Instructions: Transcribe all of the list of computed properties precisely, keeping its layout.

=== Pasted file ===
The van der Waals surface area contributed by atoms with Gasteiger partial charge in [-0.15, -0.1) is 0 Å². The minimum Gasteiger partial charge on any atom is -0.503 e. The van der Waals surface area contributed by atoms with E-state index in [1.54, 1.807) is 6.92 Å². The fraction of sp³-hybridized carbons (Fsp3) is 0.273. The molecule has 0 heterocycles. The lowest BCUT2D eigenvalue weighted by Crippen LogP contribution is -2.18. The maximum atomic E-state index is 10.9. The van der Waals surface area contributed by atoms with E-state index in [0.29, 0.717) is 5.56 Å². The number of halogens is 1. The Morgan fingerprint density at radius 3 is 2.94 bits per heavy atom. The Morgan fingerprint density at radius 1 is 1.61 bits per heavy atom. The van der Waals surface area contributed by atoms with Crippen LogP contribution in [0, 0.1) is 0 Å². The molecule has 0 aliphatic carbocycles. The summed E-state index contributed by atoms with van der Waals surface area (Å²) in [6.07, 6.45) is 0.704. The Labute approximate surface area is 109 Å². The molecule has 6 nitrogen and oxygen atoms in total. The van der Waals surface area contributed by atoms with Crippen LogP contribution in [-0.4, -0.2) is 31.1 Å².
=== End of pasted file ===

The van der Waals surface area contributed by atoms with Gasteiger partial charge in [-0.15, -0.1) is 0 Å². The minimum Gasteiger partial charge on any atom is -0.503 e. The van der Waals surface area contributed by atoms with E-state index in [1.54, 1.807) is 6.92 Å². The fraction of sp³-hybridized carbons (Fsp3) is 0.273. The molecule has 0 heterocycles. The lowest BCUT2D eigenvalue weighted by Crippen LogP contribution is -2.18. The maximum atomic E-state index is 10.9. The van der Waals surface area contributed by atoms with E-state index in [0.29, 0.717) is 5.56 Å². The number of halogens is 1. The Morgan fingerprint density at radius 3 is 2.94 bits per heavy atom. The Morgan fingerprint density at radius 1 is 1.61 bits per heavy atom. The van der Waals surface area contributed by atoms with Crippen LogP contribution in [0, 0.1) is 0 Å². The molecule has 0 aliphatic carbocycles. The summed E-state index contributed by atoms with van der Waals surface area (Å²) in [6.07, 6.45) is 0.704. The Labute approximate surface area is 109 Å². The molecule has 6 nitrogen and oxygen atoms in total. The van der Waals surface area contributed by atoms with Crippen LogP contribution in [-0.4, -0.2) is 31.1 Å².